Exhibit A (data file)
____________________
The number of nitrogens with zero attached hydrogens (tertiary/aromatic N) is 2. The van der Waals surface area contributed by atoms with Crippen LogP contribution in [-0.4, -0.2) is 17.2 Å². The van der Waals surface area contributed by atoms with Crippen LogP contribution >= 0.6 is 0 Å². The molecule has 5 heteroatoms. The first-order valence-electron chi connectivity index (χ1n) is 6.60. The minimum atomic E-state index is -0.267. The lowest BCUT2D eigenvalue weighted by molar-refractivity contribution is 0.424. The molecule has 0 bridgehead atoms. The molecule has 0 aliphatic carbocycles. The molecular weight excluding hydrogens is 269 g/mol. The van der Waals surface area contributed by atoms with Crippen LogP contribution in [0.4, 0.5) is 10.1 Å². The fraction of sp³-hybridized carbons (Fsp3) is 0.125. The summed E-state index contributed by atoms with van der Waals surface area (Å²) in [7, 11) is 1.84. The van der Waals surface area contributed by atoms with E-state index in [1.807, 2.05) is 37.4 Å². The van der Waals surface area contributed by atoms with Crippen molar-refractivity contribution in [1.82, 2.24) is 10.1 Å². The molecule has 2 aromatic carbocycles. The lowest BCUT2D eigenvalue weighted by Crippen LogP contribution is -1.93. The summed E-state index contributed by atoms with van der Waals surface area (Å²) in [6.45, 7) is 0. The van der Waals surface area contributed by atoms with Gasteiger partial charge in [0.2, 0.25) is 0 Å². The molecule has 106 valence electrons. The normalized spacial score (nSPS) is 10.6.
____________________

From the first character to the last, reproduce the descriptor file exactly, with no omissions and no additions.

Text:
The number of nitrogens with zero attached hydrogens (tertiary/aromatic N) is 2. The van der Waals surface area contributed by atoms with Crippen LogP contribution in [-0.4, -0.2) is 17.2 Å². The van der Waals surface area contributed by atoms with Crippen LogP contribution >= 0.6 is 0 Å². The molecule has 5 heteroatoms. The first-order valence-electron chi connectivity index (χ1n) is 6.60. The minimum atomic E-state index is -0.267. The lowest BCUT2D eigenvalue weighted by molar-refractivity contribution is 0.424. The molecule has 0 bridgehead atoms. The molecule has 0 aliphatic carbocycles. The molecular weight excluding hydrogens is 269 g/mol. The van der Waals surface area contributed by atoms with Crippen LogP contribution in [0.4, 0.5) is 10.1 Å². The fraction of sp³-hybridized carbons (Fsp3) is 0.125. The summed E-state index contributed by atoms with van der Waals surface area (Å²) in [7, 11) is 1.84. The van der Waals surface area contributed by atoms with E-state index in [1.807, 2.05) is 37.4 Å². The van der Waals surface area contributed by atoms with Crippen molar-refractivity contribution in [1.82, 2.24) is 10.1 Å². The molecule has 2 aromatic carbocycles. The lowest BCUT2D eigenvalue weighted by Crippen LogP contribution is -1.93. The summed E-state index contributed by atoms with van der Waals surface area (Å²) in [6.45, 7) is 0. The van der Waals surface area contributed by atoms with Gasteiger partial charge in [0.2, 0.25) is 0 Å². The molecule has 106 valence electrons. The normalized spacial score (nSPS) is 10.6.